5. Modernity is a mixed bag, and the fact that this statement might be controversial tells us something about the monoculture of Modernity. The monoculture of Modernity is that on balance, things are getting better, usually in contrast with a prior period of history that is now over. This year compared to last year, this decade before the last, this century before the one before. Modernity is a moving target to which we have arrived, again. Bruno Latour wrote a book that elaborates on this. But Francis Fukuyama wrote a book against this. I’m with Bruno: declaring that we have evolved into the best society we can make is the hubris par excellence of every historical moment there has ever been. The world is round, and every revolution introduces variation that can only sometimes be described as progress.
  6. In the last forty years or so, we have returned to the notion that single molecule medicine, the medical monoculture of modernity, is maybe not all there is and on top of that often extremely flawed, as evidenced by the history of FDA recalls and the evidence of physical disfigurement and death associated with recalled or abandoned miracle drugs.
  7. In the U.S., “alternative and complementary” medicine has returned traditional medicine, herbal products, and a host of other ways to get and be well to the repertoire of Modernity. These heretics used to be burned at the stake, along with the women that knew about them. The cannabis plant has been a vital component of that repertoire for millenia, and the return of cannabis-based approaches to wellness is part of that process. Thanks, hippies.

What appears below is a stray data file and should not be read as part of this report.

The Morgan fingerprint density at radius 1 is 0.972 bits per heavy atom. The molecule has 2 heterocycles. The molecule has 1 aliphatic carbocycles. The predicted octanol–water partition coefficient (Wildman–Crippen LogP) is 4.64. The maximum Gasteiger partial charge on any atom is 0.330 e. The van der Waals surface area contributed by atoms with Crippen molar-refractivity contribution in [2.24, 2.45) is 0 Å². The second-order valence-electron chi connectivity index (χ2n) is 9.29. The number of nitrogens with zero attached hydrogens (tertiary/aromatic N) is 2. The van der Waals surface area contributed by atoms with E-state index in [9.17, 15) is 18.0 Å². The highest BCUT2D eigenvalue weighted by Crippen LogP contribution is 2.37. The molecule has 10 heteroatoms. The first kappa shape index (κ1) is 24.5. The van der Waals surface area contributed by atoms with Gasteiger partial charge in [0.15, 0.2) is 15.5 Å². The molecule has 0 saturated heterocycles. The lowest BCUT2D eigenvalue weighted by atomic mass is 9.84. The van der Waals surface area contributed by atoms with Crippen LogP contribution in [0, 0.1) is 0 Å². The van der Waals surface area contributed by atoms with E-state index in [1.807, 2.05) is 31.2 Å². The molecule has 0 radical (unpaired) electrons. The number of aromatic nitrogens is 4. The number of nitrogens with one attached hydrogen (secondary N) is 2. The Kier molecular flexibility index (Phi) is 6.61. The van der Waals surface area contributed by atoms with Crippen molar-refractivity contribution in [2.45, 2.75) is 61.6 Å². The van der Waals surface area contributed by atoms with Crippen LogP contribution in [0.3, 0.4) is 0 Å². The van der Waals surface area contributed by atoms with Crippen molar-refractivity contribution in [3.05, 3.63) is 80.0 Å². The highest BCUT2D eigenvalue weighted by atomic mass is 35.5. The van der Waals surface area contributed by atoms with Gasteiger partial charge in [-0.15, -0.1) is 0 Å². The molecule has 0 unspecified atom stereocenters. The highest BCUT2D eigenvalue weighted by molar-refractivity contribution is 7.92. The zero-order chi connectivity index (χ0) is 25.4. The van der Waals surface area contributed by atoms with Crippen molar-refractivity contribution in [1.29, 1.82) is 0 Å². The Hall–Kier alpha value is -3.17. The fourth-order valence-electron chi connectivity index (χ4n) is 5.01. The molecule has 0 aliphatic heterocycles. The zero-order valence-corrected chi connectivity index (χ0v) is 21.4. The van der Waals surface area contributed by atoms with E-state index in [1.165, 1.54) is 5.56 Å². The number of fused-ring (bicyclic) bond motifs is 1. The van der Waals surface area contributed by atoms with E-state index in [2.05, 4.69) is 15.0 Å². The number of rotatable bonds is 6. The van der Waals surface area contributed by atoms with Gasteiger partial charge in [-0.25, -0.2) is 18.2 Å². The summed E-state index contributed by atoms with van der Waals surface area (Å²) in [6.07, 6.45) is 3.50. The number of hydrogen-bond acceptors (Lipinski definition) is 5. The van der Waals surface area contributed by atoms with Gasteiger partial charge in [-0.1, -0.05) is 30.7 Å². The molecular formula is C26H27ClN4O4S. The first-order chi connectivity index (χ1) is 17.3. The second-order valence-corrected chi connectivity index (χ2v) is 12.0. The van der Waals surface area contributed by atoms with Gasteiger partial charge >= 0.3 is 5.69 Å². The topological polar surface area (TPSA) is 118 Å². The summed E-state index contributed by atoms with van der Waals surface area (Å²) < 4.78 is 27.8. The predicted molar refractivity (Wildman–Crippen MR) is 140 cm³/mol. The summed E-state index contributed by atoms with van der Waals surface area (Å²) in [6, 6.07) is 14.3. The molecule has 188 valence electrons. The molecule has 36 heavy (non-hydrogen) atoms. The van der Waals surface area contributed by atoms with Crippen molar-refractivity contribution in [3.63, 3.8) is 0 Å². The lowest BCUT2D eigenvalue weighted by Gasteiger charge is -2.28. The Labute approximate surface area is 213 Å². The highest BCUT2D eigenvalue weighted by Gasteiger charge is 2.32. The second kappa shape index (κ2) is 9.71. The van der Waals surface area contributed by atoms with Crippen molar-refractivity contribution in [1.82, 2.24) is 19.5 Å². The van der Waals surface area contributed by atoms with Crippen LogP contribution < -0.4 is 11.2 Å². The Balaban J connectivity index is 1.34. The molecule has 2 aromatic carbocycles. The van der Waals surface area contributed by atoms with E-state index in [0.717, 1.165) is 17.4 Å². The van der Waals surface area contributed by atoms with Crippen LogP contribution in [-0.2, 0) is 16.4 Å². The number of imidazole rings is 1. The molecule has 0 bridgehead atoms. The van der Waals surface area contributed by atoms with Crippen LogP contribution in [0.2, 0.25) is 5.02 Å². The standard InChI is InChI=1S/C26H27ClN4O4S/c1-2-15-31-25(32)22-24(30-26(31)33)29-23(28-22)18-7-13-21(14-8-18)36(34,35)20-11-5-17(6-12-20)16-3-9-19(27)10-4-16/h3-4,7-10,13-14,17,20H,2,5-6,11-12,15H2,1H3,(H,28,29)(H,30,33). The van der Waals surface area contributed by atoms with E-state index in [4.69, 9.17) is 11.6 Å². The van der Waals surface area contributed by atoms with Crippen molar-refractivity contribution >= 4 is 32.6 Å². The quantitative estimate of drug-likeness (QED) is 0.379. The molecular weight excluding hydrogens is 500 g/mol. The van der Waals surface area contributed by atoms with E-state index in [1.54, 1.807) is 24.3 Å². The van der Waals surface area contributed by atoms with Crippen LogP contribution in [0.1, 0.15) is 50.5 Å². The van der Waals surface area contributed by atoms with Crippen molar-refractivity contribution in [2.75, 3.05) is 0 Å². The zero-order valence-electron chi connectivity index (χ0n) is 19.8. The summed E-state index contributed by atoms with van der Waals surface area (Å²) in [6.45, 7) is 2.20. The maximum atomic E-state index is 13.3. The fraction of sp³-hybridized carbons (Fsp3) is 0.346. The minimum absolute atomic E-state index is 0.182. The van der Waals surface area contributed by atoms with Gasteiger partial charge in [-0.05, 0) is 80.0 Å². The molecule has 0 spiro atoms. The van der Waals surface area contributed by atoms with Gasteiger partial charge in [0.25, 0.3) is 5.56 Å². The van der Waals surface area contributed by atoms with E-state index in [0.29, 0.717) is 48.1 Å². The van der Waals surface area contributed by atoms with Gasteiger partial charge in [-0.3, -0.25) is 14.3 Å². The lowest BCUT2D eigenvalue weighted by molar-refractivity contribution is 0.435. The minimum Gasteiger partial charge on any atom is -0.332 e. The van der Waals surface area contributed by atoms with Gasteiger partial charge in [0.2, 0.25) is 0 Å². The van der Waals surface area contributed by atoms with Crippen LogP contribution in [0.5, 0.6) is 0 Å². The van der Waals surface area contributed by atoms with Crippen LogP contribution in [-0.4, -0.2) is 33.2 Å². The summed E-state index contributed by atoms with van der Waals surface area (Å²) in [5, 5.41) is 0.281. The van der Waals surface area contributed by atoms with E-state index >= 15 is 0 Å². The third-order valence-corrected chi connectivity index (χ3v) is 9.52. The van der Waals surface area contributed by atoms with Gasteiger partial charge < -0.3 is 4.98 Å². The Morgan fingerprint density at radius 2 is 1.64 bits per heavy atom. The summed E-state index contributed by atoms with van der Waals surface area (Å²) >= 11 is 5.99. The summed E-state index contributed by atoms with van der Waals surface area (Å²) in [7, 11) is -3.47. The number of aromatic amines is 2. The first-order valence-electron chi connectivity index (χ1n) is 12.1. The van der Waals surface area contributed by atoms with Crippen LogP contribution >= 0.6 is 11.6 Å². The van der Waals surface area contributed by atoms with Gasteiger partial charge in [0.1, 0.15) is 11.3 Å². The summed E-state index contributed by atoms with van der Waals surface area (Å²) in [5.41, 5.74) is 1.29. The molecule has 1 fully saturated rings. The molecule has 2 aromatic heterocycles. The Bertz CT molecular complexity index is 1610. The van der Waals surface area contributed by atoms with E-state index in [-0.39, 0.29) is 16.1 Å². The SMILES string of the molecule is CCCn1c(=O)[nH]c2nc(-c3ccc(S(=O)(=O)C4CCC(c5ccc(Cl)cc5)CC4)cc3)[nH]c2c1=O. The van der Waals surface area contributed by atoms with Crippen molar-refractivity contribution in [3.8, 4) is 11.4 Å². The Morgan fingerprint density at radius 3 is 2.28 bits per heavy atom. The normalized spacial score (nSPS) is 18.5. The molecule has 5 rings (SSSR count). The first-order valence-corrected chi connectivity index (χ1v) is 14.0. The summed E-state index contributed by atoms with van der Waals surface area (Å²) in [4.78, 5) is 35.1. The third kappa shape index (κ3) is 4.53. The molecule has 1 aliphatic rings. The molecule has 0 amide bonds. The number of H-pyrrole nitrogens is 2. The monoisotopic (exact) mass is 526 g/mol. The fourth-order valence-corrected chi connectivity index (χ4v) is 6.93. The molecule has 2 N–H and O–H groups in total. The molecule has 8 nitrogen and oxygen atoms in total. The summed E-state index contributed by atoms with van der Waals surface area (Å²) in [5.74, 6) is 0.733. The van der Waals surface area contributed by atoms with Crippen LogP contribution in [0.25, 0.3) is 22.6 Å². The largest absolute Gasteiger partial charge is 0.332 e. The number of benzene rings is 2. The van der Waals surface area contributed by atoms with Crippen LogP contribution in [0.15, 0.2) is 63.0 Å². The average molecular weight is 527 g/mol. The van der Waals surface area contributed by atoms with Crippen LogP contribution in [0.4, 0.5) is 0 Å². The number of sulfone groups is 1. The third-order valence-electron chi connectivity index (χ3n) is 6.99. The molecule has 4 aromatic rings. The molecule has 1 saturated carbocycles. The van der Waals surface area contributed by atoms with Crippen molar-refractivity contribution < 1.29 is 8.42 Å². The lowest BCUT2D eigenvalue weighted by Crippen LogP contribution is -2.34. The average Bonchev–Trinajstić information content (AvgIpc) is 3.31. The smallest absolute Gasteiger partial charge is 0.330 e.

8. The monocultures of Modernity have been under serious re-evaluation, and the point above is just one example. Tolerance of diversity, defined as “not killing people, physically or symbolically, structurally or directly, for being different or having different values” is a relatively recent development in the United States. But see point number 5! Tolerations of difference aren’t exactly a recent development in human history, and still aren’t all that prevalent in this society.
  9. Tolerations of difference usually turn on questions of race, gender, religion, ethnicity, language and sexuality in this country. The public debate about diversity is pretty much never about neurological diversity or consciousness, except through the Monocultural lens of  pharmaceutical medicine. Thinking differently is evidence of disease. Thinking that cannabis is a plant that people have played with in search of wellness throughout history is evidence that one is a heretic, a heretic of modernity. Acting on that thought can get you burned at the stake, a phenomenon that started in this culture hundreds of years go.
  10. Being a heretic of modernity means one won’t be taken seriously by Modern, normal people like many politicians, lobbyists, doctors, university administrators, law enforcement officers and so forth. For these folks prohibition may have been a failure, but it was the product of a few bad actors or good actors making bad decisions rather than the structural violence of prohibition culture. Let’s stop incarcerating people who consume acceptable amounts of the plant, but let’s still stigmatize and punish the heck out of people who grow it or distribute it without authorization from the State. Because Public Health! Which Modernity has such a great track record on promoting through punishment, assumably.

I hope to continue this sort of exploration in future posts. It may or may not be included in some form in the forthcoming book, but if nothing else contributes quite a bit to the transparency of the assumptions held by its author(s).